Chicago police stop immediate responses to burglaries and thefts

(RT)   Many Chicagoans who call 911 will no longer receive immediate help. Chicago police will no longer show up at crime scenes unless someone is in critical condition or a criminal suspect remains on the scene.

It may soon take bullet wounds, broken bones, rape attacks or other injuries to catch the attention of the police department, while crimes like car thefts may largely be overlooked.

Chicagoans who report property damage, vehicle thefts, garage burglaries or other crimes in which the perpetrator is no longer on the scene will not be assisted until the police have time, thereby freeing up officers for patrol duties but also leaving distraught victims in the dark.

Starting Sunday, about 44 officers will be freed up each day and will no longer be dispatched for certain crimes. Instead, the officers will spend their time patrolling the streets and searching for crimes elsewhere. The Chicago Police Department believes it does not need to report to scenes where the victim is “safe, secure and not in need of medical attention” and the offender is “not on the scene and not expected to return immediately.”

But some Chicago residents are angry about the new response plan, arguing that the taxes they pay for police should be used to help them when they are in need.

“I think that’s ridiculous. I think if there’s a burglary, they’ve got to come. It’s what we pay for. They have to come,” said Carmen Curio, who told CBS that she lives nearby a house that burglars broke into on Christmas Day.

Ald. Nick Sposato, a Northwest Chicago resident, said he pays high enough property taxes to deserve police assistance after a traumatizing break-in.

“People are upset; they want to talk to a police officer. They want to know something is being done to prevent this in the future,” Sposato said.

In some cases, crime victims might also believe the perpetrator has left the scene when the suspect is actually still at large. And even if a victim was not physically injured, they may have experienced emotional trauma that needs to be addressed. With police failing to show up, Chicago residents can no longer be guaranteed the care that law enforcement exists to ensure.

Police Supt. Garry McCarthy said he is aware of this, but continues to believe that police are more useful on the street than responding to 911 calls.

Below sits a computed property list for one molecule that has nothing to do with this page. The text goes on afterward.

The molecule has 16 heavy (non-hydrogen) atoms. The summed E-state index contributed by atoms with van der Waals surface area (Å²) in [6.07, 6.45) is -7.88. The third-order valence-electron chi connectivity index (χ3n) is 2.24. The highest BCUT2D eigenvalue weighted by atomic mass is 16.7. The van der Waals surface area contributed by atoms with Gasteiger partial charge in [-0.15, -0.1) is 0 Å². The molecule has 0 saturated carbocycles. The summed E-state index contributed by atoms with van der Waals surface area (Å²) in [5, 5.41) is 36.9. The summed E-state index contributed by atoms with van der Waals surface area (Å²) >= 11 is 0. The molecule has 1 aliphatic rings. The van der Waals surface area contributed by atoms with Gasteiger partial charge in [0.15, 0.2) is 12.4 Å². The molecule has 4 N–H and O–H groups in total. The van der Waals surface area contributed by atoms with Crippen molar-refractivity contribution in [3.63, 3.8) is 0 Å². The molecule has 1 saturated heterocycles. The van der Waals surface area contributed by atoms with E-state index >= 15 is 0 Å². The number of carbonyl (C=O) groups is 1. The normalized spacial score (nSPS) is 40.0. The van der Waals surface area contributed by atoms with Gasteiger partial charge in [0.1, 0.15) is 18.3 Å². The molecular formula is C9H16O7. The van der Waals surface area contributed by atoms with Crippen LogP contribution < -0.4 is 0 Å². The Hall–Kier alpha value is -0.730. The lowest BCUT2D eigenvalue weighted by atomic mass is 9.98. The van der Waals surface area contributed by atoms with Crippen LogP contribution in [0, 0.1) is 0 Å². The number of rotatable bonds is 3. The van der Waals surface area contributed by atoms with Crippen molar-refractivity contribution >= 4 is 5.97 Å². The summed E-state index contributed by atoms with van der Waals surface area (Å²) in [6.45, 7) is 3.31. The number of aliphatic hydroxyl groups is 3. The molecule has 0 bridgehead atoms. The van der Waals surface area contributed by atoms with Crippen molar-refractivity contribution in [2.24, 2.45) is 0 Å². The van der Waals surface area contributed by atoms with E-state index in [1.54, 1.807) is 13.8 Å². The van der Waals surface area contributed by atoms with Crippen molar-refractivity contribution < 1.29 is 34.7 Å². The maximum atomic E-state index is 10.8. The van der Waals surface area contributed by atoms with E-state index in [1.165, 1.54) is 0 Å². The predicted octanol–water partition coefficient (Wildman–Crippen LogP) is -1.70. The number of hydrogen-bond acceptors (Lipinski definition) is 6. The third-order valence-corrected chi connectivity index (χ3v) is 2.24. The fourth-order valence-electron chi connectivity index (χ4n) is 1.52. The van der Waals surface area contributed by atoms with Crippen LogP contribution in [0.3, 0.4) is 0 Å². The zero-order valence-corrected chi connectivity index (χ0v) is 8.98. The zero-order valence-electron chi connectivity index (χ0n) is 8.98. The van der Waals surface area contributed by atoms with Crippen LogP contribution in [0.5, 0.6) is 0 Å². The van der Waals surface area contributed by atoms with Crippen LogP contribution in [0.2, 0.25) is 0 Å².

“You’re upset; you’re violated. It’s happened to me. So, you’ve got to weigh it, and I’m making tough decisions,” he said. “I’m making a tough decision, but I’d rather have that officer on the street, doing something to prevent the next shooting than – honestly – making somebody feel better, because they’re responding rather than talking to them over the phone.”

McCarthy claims he was a victim of a burglary “three or four times”, but changed the response plan because of the city’s financial distress.

The Alternate Response Unit will draw up police reports on the phone and send evidence technicians to crime scenes later on, if documentation is necessary. Last year, about 74,000 such case reports were processed. But about 151,000 are expected to be processed this year – more than doubling the number of cases that the Chicago Police Department does not have time to attend to in person.

In 2012, 911 callers had the option to have an officer come to their location and file a report in person – but that choice will no longer be available to them unless they are injured or in the presence of a crime suspect.

The Chicago Police Department is in fact dealing with an overwhelming number of gun violence incidents, with its 513 homicides last year reaching a four-year high. Last month’s 42 homicides were the most January murders Chicago has experienced since 2002, and the city is on the pace for more than 700 murders this year.

But while gun violence does indeed need more attention than non-violent crimes, local residents continue to be distraught about the prospect of being overlooked when they call 911. With too much crime and too few police officers, the city is in a financially tough situation when it comes to fighting crime.

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